I have become quietly more and more messianic about food and farming with time. If rural Italy has taught me one thing, it’s the important—no, vital–connection between ourselves, our food, and our planet. Part of this is because Italy is such a food (as opposed to foodie) culture, part of this is because when you run a farm you inevitably become very well versed in agropolitics, and part of this is because the more I see of the world the more I value what I have in my own backyard. I have taken care to pass these lessons on to my sons (though, honestly, it has been part and parcel of living in Umbria). They have a very immediate relationship with the food they eat, the work that is involved in raising that food, and the difference between local, fresh food and imported, commercial food. This is such an important framework on which to build a more general philosophy of environmental sensibility, healthy nutrition, and cultural conservation and I feel fortunate that they’ve been raised in a place so conducive to developing these values.
Ok, I’m actually not a subscriber to the apocalyptic peak oil social disintegration scenario. Mostly because that just scares the bejesus out of me. I’d like to think that we are going to miraculously pull ourselves out of this tailspin of economic and social disfunction and, worse case scenario, end up with a world something like a Jane Austen novel: no fossil fuels but horses and crackling fires and strings of hares brought in the flagstoned kitchen by strapping young men.
And guess what. My kids can be just those men. They know how to do stuff. They know how to fix stuff. They know how to make stuff. All this because they have grown up on a farm in the country, where much time and effort each day is spent doing, fixing, and making stuff. They’re not very hip, I’ll admit. They are just starting to get interested in pop culture, video games, slang, and coolness in general. But if push comes to shove, the turtlenecked iPod-listening hipsters of Brooklyn are going to be pretty much screwed while my kids will be busy bringing home the bacon (after having raised, butchered, and cured it). Anyway, I’m cool enough for the three of us.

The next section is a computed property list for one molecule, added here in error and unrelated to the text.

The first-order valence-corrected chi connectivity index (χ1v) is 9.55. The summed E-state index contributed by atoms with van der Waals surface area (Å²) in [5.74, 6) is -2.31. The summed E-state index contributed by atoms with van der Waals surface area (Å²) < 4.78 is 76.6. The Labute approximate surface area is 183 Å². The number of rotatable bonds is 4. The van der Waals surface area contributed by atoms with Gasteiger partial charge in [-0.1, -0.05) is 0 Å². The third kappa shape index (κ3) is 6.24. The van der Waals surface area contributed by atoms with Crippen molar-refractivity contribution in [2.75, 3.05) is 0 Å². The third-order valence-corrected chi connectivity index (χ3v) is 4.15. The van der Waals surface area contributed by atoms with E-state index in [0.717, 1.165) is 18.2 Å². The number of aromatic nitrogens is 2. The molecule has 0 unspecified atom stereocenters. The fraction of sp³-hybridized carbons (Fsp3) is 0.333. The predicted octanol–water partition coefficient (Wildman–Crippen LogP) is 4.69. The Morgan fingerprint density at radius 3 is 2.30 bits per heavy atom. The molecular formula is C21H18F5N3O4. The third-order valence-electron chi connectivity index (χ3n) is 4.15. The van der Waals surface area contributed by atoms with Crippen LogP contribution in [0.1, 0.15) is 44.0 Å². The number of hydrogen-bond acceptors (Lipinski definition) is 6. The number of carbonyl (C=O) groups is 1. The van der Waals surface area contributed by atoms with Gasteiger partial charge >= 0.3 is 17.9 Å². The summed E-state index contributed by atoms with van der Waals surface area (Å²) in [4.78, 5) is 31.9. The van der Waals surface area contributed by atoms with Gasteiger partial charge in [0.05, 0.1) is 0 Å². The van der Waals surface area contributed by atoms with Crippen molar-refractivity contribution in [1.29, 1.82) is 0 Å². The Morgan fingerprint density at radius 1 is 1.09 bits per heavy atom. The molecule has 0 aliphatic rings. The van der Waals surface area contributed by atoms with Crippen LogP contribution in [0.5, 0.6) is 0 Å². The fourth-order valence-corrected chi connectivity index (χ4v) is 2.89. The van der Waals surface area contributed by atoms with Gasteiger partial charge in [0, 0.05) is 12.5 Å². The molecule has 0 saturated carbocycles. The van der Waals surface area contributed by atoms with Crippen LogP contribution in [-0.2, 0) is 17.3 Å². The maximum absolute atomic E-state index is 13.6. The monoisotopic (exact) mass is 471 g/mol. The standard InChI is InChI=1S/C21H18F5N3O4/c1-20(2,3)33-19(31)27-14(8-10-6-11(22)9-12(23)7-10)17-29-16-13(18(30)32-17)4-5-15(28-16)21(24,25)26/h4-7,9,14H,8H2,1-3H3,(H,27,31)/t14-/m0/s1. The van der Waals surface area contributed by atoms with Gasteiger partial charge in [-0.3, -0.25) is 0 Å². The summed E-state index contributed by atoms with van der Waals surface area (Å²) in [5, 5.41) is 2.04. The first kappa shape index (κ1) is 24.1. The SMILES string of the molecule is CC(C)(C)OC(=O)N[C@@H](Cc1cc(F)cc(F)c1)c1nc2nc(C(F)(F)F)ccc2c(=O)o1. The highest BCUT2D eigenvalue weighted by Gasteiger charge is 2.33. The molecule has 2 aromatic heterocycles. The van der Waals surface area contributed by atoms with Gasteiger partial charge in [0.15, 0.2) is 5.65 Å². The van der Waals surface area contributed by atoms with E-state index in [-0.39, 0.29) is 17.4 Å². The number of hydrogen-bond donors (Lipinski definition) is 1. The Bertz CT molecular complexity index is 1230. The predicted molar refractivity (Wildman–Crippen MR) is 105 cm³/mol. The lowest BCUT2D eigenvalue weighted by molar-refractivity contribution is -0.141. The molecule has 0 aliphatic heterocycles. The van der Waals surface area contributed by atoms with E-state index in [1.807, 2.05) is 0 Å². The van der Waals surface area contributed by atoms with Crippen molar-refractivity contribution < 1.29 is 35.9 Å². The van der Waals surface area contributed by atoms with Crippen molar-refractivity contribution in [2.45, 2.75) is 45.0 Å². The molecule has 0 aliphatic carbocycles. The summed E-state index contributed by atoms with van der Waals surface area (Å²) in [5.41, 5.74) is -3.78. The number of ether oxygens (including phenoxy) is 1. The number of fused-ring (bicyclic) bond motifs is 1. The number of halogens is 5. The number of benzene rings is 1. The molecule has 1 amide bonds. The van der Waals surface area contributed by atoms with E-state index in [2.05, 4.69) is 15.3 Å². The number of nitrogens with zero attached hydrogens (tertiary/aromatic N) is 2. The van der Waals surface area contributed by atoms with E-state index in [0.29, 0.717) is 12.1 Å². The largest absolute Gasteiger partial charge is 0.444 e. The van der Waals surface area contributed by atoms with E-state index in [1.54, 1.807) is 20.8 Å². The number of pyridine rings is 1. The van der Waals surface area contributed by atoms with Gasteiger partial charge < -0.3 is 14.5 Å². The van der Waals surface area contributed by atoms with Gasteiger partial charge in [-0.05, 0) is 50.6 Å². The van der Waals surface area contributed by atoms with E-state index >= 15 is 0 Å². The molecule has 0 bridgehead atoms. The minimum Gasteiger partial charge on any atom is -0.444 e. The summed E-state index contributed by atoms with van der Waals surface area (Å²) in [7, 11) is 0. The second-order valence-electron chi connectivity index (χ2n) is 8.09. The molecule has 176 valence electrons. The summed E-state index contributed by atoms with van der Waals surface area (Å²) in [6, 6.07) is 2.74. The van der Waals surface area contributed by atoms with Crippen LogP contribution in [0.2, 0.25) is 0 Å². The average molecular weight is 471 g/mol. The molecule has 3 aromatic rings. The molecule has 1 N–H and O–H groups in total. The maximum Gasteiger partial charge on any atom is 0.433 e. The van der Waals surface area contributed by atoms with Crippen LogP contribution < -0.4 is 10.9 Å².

I have a visceral love for Chicago, the city that formed the backdrop to most of my first 20 years on this earth, but I don’t any real connection to a specific place there. My grandmother sold her big, rambling Victorian a few years back for a modern condo, soul-less but without a roof that needed replacing and radon in the basement. None of my other relatives live in houses that are part of my past. When I go back to the city, I feel both at home and a stranger. I have no roots there.
My kids are incredibly rooted here. I will be doing my best come their 19th year to kick them out of Italy for at least a period of higher education and career development, but they will always have that elusive yet centering sense of belonging to a place that I sometimes long for. Their home is Brigolante, just like their father, their grandfather, their great-grandfather, and at least five or six generations before him. In hard times, rough waters, job loss, break-ups, sickness, suffering, solitude…they can always come home again. Not many people in our roiling, boiling, mobile America can say that—I certainly can’t–and I suspect that it gives one’s wings just that little extra bit of lift knowing that there will always be a nest to come back to.
So my sons can continue to dream of the New World and the better life they envision there. But I’ve seen the grass on both sides of the fence, and for the moment it’s greener right here where we are.
Curious to hear what Alexandra, Gloria, and Jessica had to say about this month’s topic? Check out their blog posts, and leave your comments.